A day after Facebook finally announced that it would send home all its contract workers who moderate content and will rely on automated content removals, people around the world, including in India, reported that Facebook was marking legitimate news articles, including those about COVID-19, as spam. One such article that Facebook marked as spam was Huffington Post India’s report on the National Social Registry.

Facebook clarified that this is a case of correlation, not causation. Guy Rosen, Vice President (Integrity) at Facebook, tweeted that this was “a bug in an anti-spam system, unrelated to any changes in our content moderator workforce”. He again tweeted earlier this morning that the issue had been resolved and the company has since restored all posts that were “incorrectly removed” on all topics.

Megha Bahree, an Indian journalist, whose Facebook post about National Social Registry was marked as spam on March 17 told MediaNama that her post has now been restored. We were also able to share the article on Facebook without any problem today.

Screenshot of the Facebook prompt Megha Bahree got.

How does Facebook’s content moderation work? On a normal, non-COVID-19 day, automated systems take down content that it definitively violative of community standards, such as child pornography. Content in grey area, such as hate speech, is sent to human content moderators. The humans then either take the content down, or let it be. The machine learning algorithms recognise patterns from these takedowns and restorations to improve themselves. Since this happens at a very large scale, things fall through the cracks, which is why users are allowed to appeal decisions and report content.

What is happening now? Now that human oversight has been removed, the algorithms are presumably relying only on what they have learnt in the last three years, that is, since Facebook’s current content moderation systems were put in place.

Why is this a problem? While the need to restrict information about COVID-19 to only governments, international organisations and verified publications is an exceptional, but understandable step to take, the case about HuffPost report on National Social Registry is far more disturbing. This is a report from a reputed digital news publication that is critical of the incumbent Indian government. The roughly 3,500-word piece had only 11 links within the story itself, not counting links on the HuffPost website that are a standard across all its pages.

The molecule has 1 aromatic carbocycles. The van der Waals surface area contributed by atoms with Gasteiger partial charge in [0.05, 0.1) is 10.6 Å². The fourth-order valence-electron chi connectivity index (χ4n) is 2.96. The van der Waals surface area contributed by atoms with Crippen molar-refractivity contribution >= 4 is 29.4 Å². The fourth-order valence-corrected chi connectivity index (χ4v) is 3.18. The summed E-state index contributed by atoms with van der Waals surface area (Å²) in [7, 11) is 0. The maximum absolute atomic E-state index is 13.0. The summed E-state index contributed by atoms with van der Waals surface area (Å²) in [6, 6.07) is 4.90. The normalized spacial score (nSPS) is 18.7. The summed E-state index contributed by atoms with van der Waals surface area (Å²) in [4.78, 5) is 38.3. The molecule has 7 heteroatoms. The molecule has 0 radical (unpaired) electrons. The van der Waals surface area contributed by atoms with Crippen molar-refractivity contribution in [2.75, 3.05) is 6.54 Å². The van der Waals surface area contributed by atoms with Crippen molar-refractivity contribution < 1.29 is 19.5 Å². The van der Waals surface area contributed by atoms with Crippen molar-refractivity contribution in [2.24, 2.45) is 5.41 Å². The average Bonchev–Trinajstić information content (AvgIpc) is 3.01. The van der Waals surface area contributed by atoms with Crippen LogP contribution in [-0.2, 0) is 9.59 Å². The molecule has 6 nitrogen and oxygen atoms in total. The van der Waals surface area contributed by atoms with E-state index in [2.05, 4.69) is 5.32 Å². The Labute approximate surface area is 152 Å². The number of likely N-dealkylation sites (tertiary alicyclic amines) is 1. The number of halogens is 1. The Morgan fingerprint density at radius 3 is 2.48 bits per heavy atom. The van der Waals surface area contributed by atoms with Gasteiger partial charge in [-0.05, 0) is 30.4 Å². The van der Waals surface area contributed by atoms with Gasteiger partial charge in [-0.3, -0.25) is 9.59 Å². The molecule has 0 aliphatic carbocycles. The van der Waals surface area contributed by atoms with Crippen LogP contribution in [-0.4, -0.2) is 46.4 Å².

The marking of this article as spam suggests that articles about Aadhaar, surveillance in India, etc. had been taken down by human content moderators in the past, perhaps even from verified news publications which is why the HuffPost article got flagged. Taking Facebook’s statement that this was a bug in the anti-spam filter at face value, why did this happen with an article critical of the government that deals with surveillance? That is not to suggest that the Indian government has ordered it, but that there are human biases at play throughout this chain of moderation that have unintended consequences.

Over-reliance on algorithms, that are trained on biased data sets, governed by human biases (this is unavoidable), is something that needs to be reconsidered. Biases, both in the algorithms and of humans, can at best be mitigated. Then should algorithms be allowed to censor? The Intermediary Guidelines (Amendment) Rules 2018, which are currently under deliberation, insist that intermediaries must use automated mechanisms to “proactively” identify and remove unlawful content. There is no provision for review of such takedowns, or for content restoration in the Rules.

Twitter and YouTube are also relying on automated content removal

Facebook is not the only one that to rely on automated content takedowns. Twitter is also increasing its “use of machine learning and automation”, but clarified that it would not “permanently suspend any accounts based solely on our automated enforcement systems”. YouTube announced that it would “temporarily” rely on automated content takedowns which will happen without human review, but strikes usually won’t be issued in these cases (YouTube follows a three-strike system).

All three platforms warned that “mistakes” might happen as it is the first time fully automated content takedown systems are being used. YouTube clarified that decision appeals might take longer because of the circumstances, while Facebook said that fewer people would be available which is why the company would prioritise “imminent harm”.